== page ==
On Tuesday evening just a little after 4pm, nearly half of the tenants of 172 N. 8th street sat around a conference table at the People’s Firehouse, discussing their lives, their neighbors and their apartments. But make no mistake: This was no block party. On June 29th, just four weeks after the building was purchased by a new landlord who had begun illegally renovating the building’s basement in hopes of turning it into a storage space, an immediate stop-work order was issued by the Department of Buildings, followed by a vacate order: All 12 tenants were forced to immediately pack their belongings and vacate the premises without any indication of when they will be able to return.
“Every day it’s a different story,” said Peter Pawlak, an architect who has lived in the building for twelve years. “It’s an emotional roller coaster ride.”
The stop-work order, and subsequently the vacate order, is due to renovations that had not been approved by the Department of Buildings, which ultimately deemed the building to be unsound as a result of the excavation. The new landlord, Jamal Alokasheh, was immediately ordered to file for permission to cure the problem—provide structural steel beams and columns to replace the wooden girders, a job estimated to take five weeks, at most, especially with the stipulation that “no change in use, egress of occupancy” was permitted. However, after vacating their apartments and relocating to a variety of shelters in the neighborhood, tenants were informed of a note that had been posted by Aloka on July 10th, ordering all tenants to “remove their belongings and surrender the keys to the apartment,” threatening that “Any tenant who does not comply will force landlord to hire locksmith to open the door to the apartment AND all items in the apartment will be considered abandoned and removed at tenants expense.”
Of the seven apartments in the building, all are rent-regulated with the exception of one, which is rent-controlled, and twelve tenants have decided to organize against what they believe to be illegal dealings. After reaching out to the People’s Firehouse and North Brooklyn Development Corporation, the tenants were referred to Brooklyn Legal Services Corporation A, who will represent them in court.
“The concerns are primarily, while [the tenants] are out of the building, how will they protect their personal belongings? Also, will they ever have the right to return to their apartments?” said Brooklyn Legal Services Corporation A attorney Roberto Marerro. “The landlord got permission to correct the structure, the damages were done during excavation done without a permit. Now he has permits, but only to the extent of doing what is necessary to make the building safe again. Experts have said this work should be done in four to six weeks.”
Not so, according to the landlord. The issuance of the July 10th letter and its contents has been deemed illegal by the tenants’ attorney, and thought to be part of a ploy to force tenants to forfeit their rights to their apartments by intimidating them into completely vacating the premises and turning in their keys. Also, according to those working on the case, implying that access into individual apartments is necessary for simple structural renovations suggests the possibility that the landlord—who, in his letter, stated that construction would take anywhere from “175 to 310 days,”—is attempting to make capitol improvements, which would result in significant rent hikes: Each tenant could potentially be expected to pay 1/40th of the cost of construction tacked onto their rent.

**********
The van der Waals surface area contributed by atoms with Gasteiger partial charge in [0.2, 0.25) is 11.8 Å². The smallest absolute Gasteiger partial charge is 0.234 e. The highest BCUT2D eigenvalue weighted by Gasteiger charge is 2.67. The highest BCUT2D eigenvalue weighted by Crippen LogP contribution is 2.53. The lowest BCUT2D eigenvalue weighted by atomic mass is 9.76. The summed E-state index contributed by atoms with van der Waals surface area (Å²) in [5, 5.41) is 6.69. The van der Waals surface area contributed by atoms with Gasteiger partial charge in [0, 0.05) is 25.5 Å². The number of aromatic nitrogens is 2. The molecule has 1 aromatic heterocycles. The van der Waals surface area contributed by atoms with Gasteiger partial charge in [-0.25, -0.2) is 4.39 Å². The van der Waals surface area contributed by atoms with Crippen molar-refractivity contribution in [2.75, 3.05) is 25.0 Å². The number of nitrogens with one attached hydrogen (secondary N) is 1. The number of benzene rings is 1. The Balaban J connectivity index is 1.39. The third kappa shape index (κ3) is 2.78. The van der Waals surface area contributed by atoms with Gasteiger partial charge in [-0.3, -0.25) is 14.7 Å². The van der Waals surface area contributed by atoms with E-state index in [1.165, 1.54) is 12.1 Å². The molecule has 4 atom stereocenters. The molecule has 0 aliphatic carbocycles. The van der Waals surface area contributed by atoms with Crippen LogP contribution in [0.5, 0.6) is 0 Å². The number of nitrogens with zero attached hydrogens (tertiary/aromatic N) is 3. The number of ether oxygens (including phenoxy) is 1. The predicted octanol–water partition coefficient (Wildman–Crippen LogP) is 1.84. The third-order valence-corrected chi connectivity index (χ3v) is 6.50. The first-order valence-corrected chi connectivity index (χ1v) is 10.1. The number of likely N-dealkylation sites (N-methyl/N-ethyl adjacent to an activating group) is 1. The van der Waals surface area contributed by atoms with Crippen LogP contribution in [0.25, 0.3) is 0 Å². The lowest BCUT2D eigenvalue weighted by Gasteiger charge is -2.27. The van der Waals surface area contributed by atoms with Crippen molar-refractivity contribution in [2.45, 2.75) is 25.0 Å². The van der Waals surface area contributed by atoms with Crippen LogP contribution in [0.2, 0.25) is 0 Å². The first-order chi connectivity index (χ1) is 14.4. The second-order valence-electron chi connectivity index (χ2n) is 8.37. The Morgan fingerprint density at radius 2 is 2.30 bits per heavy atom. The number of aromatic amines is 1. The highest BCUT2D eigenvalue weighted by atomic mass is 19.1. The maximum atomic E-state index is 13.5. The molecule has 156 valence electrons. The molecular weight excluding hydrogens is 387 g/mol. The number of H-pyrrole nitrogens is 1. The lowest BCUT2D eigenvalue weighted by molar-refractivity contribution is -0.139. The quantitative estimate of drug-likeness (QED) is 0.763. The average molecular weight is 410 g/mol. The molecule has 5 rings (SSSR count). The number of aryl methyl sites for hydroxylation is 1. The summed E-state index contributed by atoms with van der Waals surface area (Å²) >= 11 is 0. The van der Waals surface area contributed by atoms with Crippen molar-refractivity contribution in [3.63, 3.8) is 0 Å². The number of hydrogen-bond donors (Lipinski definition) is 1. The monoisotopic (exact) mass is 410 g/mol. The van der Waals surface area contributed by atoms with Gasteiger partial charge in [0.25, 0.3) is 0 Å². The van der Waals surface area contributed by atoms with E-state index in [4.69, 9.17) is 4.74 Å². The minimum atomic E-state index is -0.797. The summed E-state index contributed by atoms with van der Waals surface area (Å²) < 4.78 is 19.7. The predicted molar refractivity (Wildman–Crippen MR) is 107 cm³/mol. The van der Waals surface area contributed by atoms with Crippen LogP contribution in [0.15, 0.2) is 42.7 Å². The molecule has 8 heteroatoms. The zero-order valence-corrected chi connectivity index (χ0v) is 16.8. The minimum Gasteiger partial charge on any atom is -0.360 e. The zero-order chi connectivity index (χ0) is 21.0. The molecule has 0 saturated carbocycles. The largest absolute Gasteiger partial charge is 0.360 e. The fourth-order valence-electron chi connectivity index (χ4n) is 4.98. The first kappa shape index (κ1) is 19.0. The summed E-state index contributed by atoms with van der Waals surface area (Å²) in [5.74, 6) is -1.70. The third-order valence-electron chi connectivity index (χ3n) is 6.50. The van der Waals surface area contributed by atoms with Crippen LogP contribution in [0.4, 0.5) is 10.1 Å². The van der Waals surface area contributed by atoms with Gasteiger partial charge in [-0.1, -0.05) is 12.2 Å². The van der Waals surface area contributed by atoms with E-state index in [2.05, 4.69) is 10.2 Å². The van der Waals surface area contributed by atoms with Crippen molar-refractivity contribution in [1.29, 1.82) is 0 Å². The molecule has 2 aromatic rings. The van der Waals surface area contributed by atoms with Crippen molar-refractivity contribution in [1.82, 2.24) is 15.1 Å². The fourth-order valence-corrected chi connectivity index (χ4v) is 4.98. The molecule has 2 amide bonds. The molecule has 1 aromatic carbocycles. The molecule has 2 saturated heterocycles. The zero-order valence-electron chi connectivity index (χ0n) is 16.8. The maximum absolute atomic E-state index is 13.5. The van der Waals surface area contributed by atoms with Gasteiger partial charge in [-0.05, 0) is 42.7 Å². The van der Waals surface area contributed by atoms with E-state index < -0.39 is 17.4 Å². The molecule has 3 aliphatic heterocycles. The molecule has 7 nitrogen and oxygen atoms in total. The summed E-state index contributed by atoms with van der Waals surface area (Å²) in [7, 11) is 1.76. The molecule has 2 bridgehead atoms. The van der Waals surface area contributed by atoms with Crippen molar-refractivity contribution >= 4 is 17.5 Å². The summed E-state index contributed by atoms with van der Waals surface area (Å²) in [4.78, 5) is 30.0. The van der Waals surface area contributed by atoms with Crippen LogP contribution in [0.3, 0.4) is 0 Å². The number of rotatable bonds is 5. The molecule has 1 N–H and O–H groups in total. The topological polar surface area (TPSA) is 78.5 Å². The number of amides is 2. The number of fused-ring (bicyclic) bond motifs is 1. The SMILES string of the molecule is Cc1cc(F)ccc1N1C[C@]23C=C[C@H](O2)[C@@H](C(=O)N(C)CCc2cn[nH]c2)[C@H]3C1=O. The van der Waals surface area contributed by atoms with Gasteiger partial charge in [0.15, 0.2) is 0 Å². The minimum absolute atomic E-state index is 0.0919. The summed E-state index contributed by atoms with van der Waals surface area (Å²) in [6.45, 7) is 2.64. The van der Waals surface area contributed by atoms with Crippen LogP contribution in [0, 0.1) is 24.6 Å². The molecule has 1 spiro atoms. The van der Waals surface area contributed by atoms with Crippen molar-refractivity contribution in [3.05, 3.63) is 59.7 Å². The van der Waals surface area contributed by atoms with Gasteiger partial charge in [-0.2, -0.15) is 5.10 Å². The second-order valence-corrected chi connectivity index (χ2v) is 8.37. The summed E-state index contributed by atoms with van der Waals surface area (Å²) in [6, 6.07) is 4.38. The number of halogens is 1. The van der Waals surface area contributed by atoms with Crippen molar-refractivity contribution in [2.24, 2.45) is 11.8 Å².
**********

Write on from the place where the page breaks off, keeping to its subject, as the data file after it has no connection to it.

“Asking tenants to surrender their apartments is illegal,” Marrero said. “If the landlord can access each apartment and do major renovations, he can raise the rent drastically.”
In addition, according to several tenants, Alokasheh has been open about his desire to weed out rent-controlled tenants in favor of new ones who can afford to pay market-rate prices.
“I never thought I’d get home one day and wouldn’t be allowed back in the building, to find out that my landlord sold the building without us knowing it, the new landlord did illegal excavation,” said tenant Anna McCusker. “The new landlord is also making it very, very hard for us. He hasn’t apologized, or helped us at all. He is refusing to tell us when we can come back, and taking each of us aside and telling us who he wants to come back and who he doesn’t. He told me that he can’t have three rent controlled apartments, and that I shouldn’t join them because I’m one of the tenants he wants to keep. He said, ‘I can’t have them here, I don’t want them here!’”
Alokasheh declined to comment.
The tenants, all of whom have banded together to form something of an association, will appear in court on Monday morning to begin legal proceedings associated with the vacate order.
Though the circumstances surrounding 172 N.8th St. are fairly drastic, they aren’t completely uncommon. According to Joanne Koslofski, another attorney at Brooklyn Legal Services Corporation A, in rapidly gentrifying areas such as Greenpoint/Williamsburg instances of tenant harassment and illegal renovations are becoming more and more frequent. However, one of the points of agreement surrounding the 2005 waterfront rezoning was the allocation of $2 million, to be distributed over two years to nine community organizations, in order to create and support the Greenpoint/Williamsburg Collaborative Against Displacement—of which both North Brooklyn Development Corporation and Brooklyn Legal Services Corporation A are a part—and combat unfortunate situations like this one.
“If the landlord wants to be a criminal, we can’t stop him. We can’t stop a mugger!” Marerro said. “But he should know he’ll have to pay the consequences.”
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